As his first solo work after the death of his wife, Jeanne-Claude, Christo has installed The Floating Piers, a floating dock covered with yellow fabric in Lake Iseo, which is about 100 kilometers east of Milan. As Wired reports, it is something of an engineering marvel. Through July 3, visitors can view it from the mountains surrounding the lake, and they can walk on the work from Sulzano to Monte Isola and to the island of San Paolo. In less than a week since its opening, the work has received 275,000 visitors, which is causing some concern about the stability of the floating material, as Philippe Ridet reports (On se bouscule (trop) sur les pontons de Christo, June 23) for Le Monde (my translation):
The expectation of 500,000 visitors through July 3, when the work will be taken down, will be easily surpassed. As a result, the pontoons -- 200,000 polyethylene cubes held together by 200,000 giant screws -- are wearing down much faster than Christo had thought, even if they are limited to supporting no more than 11,000 people at the same time. The security of people walking on them is maintained by 150 people on the passwalks at all times, as well as 30 master swimmers floating in the water. [...]The surrounding areas are also feeling the effects of the success of the art work with visitors. The town of Brescia, from which the trains to Sulzana depart, saw a pile-up of 3,000 people on Wednesday because there were not enough train cars to move them. Some 400 of these stranded people took ill due to the extreme heat that has settled over northern Italy. The regional prefect has decided to halt train service to limit the crowding around the lake.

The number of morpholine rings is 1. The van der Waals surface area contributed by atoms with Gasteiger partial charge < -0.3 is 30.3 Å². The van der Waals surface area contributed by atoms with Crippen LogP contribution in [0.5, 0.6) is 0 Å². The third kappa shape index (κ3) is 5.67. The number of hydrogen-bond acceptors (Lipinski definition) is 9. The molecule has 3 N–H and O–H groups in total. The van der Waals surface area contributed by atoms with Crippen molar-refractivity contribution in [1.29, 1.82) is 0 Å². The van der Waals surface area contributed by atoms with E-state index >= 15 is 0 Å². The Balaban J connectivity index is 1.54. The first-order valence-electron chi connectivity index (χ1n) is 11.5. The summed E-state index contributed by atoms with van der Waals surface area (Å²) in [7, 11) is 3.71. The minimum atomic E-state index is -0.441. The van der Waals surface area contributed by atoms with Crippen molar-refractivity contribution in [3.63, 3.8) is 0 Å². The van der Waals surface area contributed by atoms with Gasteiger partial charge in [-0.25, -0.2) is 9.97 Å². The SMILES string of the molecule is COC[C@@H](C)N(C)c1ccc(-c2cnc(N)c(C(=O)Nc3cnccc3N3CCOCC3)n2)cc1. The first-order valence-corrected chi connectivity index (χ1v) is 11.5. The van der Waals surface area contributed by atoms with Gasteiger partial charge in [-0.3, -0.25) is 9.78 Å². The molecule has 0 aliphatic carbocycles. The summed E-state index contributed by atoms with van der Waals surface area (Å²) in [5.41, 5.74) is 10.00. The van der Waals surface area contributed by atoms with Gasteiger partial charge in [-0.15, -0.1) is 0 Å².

Access to the work will now be closed to the public from midnight until 6 am, to allow the little villages serving as departure and arrival points for the piers to clean up after the hordes of visitors, as well as to reset and rearrange the pontoons.